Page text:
Golden Sandals of Tutankhamun
A pair of golden sandals of Tutankhamun found on his feet. These stunning gold sandals were just one of 42 pairs King Tutankhamun had in his tomb.
Too many ointments poured on Tutankhamun’s mummy caused severe damage to the tissues, except for those protected by gold: the face, fingers, and toes.
In fact, gold sheaths covered the toes and finally the golden sandals were put on the feet while the lector priest recited incantations, which would permit the king to trample his enemies underfoot.
The last stage of the embalming was the bandaging. Each finger and toe was individually wrapped, then each limb, and finally the whole body.
The golden sandals that were found on the feet of Tutankhamun’s mummy imitate these palm leaf, grass and papyrus sewn sandals, indicating that they were a favored design. They compare well with the sandals that are depicted on the statue, which depicts the king wearing the White Hedjet Crown of Upper Egypt.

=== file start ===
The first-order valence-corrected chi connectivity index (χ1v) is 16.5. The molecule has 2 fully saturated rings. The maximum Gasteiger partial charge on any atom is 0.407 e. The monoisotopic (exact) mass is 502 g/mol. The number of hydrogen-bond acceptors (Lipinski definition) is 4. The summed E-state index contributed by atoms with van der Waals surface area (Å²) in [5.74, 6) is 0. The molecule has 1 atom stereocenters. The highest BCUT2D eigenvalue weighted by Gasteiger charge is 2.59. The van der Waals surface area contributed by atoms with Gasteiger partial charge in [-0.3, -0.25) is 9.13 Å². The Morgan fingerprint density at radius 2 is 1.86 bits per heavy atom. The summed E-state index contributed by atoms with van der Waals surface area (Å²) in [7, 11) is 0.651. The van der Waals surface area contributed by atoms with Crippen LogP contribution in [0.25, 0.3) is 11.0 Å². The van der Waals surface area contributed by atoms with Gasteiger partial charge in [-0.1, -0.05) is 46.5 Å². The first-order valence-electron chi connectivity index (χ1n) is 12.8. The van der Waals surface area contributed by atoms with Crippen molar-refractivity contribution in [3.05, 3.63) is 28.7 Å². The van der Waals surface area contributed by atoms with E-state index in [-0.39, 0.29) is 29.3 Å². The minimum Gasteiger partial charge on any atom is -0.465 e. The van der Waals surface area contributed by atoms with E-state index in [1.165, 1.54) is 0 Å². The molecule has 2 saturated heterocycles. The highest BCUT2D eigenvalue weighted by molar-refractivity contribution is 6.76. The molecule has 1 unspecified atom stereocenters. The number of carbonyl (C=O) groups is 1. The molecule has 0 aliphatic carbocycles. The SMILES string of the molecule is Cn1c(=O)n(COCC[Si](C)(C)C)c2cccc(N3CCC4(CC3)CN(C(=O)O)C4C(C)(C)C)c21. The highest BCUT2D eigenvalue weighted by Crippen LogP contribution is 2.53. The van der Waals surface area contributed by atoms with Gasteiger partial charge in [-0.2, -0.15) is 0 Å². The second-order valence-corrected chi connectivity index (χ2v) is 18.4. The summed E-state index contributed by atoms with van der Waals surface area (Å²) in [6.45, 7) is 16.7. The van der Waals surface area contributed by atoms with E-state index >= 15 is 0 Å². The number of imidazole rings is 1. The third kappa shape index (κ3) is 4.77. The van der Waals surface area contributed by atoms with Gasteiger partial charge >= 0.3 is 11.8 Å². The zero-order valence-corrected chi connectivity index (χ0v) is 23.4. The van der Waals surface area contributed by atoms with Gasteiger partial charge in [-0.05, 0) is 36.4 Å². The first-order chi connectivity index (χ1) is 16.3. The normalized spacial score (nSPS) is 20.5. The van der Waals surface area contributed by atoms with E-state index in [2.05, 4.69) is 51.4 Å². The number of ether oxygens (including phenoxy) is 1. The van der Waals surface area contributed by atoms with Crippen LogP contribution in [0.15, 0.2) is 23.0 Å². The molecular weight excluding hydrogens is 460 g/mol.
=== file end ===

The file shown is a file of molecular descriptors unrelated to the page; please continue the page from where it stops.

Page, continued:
These particular golden sandals have engraved decoration that replicates woven reeds. Created specifically for the afterlife, they still covered the feet of Tutankhamun when Howard Carter unwrapped the mummy.
New Kingdom, late 18th Dynasty, reign of Tutankhamun, ca. 1332-1323 BC. Now in the Egyptian Museum, Cairo. JE 60678/60679 (Carter’s Number 256 II).